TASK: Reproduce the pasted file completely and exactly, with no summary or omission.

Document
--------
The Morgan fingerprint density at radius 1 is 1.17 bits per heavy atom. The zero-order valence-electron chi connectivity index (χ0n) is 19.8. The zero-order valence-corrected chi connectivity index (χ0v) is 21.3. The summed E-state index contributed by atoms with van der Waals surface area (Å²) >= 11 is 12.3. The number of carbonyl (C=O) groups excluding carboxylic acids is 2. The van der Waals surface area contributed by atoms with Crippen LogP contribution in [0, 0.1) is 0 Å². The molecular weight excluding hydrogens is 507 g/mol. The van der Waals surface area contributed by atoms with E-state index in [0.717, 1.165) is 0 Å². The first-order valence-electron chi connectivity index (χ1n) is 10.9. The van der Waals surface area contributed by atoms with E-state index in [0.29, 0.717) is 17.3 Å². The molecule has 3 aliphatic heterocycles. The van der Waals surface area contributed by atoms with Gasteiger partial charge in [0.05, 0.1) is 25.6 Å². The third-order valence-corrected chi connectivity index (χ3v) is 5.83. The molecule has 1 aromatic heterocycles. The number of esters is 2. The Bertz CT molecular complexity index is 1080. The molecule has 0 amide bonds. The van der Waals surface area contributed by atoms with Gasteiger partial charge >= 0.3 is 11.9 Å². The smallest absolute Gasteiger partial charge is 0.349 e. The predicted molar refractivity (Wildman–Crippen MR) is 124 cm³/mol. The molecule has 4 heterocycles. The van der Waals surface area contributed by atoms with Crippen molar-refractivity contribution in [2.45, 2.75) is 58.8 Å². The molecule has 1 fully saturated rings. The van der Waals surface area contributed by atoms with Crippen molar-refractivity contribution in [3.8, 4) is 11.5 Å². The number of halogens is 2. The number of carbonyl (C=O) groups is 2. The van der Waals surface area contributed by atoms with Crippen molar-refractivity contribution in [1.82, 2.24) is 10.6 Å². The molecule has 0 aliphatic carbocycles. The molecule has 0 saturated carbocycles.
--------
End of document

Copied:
The Morgan fingerprint density at radius 1 is 1.17 bits per heavy atom. The zero-order valence-electron chi connectivity index (χ0n) is 19.8. The zero-order valence-corrected chi connectivity index (χ0v) is 21.3. The summed E-state index contributed by atoms with van der Waals surface area (Å²) >= 11 is 12.3. The number of carbonyl (C=O) groups excluding carboxylic acids is 2. The van der Waals surface area contributed by atoms with Crippen LogP contribution in [0, 0.1) is 0 Å². The molecular weight excluding hydrogens is 507 g/mol. The van der Waals surface area contributed by atoms with E-state index in [0.717, 1.165) is 0 Å². The first-order valence-electron chi connectivity index (χ1n) is 10.9. The van der Waals surface area contributed by atoms with E-state index in [0.29, 0.717) is 17.3 Å². The molecule has 3 aliphatic heterocycles. The van der Waals surface area contributed by atoms with Gasteiger partial charge in [0.05, 0.1) is 25.6 Å². The third-order valence-corrected chi connectivity index (χ3v) is 5.83. The molecule has 1 aromatic heterocycles. The number of esters is 2. The Bertz CT molecular complexity index is 1080. The molecule has 0 amide bonds. The van der Waals surface area contributed by atoms with Gasteiger partial charge >= 0.3 is 11.9 Å². The smallest absolute Gasteiger partial charge is 0.349 e. The predicted molar refractivity (Wildman–Crippen MR) is 124 cm³/mol. The molecule has 4 heterocycles. The van der Waals surface area contributed by atoms with Crippen molar-refractivity contribution in [2.45, 2.75) is 58.8 Å². The molecule has 1 fully saturated rings. The van der Waals surface area contributed by atoms with Crippen molar-refractivity contribution in [3.8, 4) is 11.5 Å². The number of halogens is 2. The number of carbonyl (C=O) groups is 2. The van der Waals surface area contributed by atoms with Crippen molar-refractivity contribution in [1.82, 2.24) is 10.6 Å². The molecule has 0 aliphatic carbocycles. The molecule has 0 saturated carbocycles.